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How Gum Disease Affects Pregnancy

A study in Oral Health & Preventative Dentistry suggests that gingivitis treatment in pregnant individuals can lower the risk of pre-term births as well as raise birth weights. Pregnant people have many medical concerns to think about, but this research indicates that they should not let their oral health fall by the wayside.

While common, gingivitis, an early stage of gum disease, can wreak serious havoc on your smile. This infection of the gum tissue can also have a major impact on the rest of your body. Gingivitis presents with inflamed gums, which may trigger the body’s inflammatory response. This can then affect many other health conditions in your body, including pregnancy.

If you recognize gum disease and the risks it can bring to your well-being, you can more likely seek the dental treatment you need to avoid it. Learn more about gingivitis, its treatment, and its prevention by reading on.

How Gum Disease Affects Pregnancy

Signs of Gingivitis

Gingivitis, the beginning of gum disease, comes with several noticeable symptoms in many cases. You may experience bleeding, swelling, tenderness, and redness among other irritations if you have gingivitis. While these periodontal discomforts might happen for an acute reason, like harsh teeth-brushing techniques, you should talk to your dentist if these symptoms become chronic.

However, sometimes gum disease develops without recognizable symptoms. For this reason, you should continue seeing your dentist on a regular basis so that you can receive a periodontal disease screening. The dentist can identify early signs of gingivitis and then offer swift treatment to get rid of this infection.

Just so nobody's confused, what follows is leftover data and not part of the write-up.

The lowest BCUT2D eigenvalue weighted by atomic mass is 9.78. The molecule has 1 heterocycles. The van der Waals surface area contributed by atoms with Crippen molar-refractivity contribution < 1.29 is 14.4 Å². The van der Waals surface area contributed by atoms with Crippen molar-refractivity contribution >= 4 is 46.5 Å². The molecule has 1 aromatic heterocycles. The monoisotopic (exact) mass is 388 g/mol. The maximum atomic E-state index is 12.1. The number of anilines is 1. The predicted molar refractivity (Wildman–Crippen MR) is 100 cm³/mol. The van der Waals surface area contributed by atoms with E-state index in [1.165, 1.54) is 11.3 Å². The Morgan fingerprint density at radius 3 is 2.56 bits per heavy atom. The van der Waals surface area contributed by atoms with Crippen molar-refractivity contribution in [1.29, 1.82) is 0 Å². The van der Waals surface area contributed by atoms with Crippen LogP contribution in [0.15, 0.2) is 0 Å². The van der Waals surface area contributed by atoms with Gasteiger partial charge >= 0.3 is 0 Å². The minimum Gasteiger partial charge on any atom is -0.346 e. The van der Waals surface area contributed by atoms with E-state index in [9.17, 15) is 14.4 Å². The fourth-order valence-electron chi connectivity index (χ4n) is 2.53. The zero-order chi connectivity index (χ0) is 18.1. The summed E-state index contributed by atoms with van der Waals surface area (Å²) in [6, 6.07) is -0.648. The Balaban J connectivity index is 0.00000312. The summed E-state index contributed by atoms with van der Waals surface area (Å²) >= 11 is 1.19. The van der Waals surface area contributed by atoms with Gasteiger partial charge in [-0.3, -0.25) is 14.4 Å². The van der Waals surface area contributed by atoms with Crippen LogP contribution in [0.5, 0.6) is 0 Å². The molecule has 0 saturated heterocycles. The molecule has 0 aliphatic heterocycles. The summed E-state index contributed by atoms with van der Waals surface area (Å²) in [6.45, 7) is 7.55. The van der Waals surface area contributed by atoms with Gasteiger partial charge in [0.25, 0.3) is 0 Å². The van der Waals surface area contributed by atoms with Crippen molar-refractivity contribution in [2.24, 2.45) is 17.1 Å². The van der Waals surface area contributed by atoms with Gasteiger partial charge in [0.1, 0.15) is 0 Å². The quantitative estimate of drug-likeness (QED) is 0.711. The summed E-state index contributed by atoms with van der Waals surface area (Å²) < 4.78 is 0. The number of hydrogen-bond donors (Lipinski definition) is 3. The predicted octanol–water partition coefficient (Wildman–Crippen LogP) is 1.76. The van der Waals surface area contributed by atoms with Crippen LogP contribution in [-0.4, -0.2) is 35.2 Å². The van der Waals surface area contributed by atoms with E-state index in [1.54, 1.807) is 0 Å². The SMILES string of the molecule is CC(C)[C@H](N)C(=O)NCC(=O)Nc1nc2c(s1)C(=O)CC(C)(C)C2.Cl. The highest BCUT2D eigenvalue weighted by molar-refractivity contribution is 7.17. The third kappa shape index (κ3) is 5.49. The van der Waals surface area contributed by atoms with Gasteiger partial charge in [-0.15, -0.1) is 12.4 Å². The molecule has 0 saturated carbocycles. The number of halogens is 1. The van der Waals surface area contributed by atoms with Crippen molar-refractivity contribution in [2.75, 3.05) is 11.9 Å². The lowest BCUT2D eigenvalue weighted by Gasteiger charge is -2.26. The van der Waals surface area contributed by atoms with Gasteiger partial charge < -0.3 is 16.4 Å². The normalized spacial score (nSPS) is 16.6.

Gum Disease Treatment Options

Gum disease will not go away on its own or with at-home efforts alone. You will need to receive targeted treatment from your dentist to get rid of gum disease. The infection is easier to treat when diagnosed early, so do not delay visiting your dentist if you notice any issues with your gums.

A dentist can begin periodontal therapy to treat gum disease right away. They scrape away plaque and other harmful residues from tricky spots in your smile, including the gum pockets. This clears away excess bacteria.

This cleaning method, known as scaling and root planing, is enough to treat most cases of gingivitis. But advanced gum disease might need more intense treatment to get rid of the infection. Your dentist may also recommend using an antibacterial rinse to balance oral bacteria and reduce the chance of future infections.

How to Protect Your Gum Health

You can prevent contracting gingivitis by prioritizing oral health care. In the long run, this can protect your smile, gums, and the rest of your health. Pregnant dental patients in particular can avoid hassle by taking care of their smiles and reducing their risk for gum disease.

They can do this by practicing good oral hygiene, meaning they brush their teeth twice a day and floss daily. They should also attend routine dental check-ups to maximize oral hygiene with a professional dental cleaning. An oral exam can help your dentist provide personalized preventative care to help keep your unique smile healthy.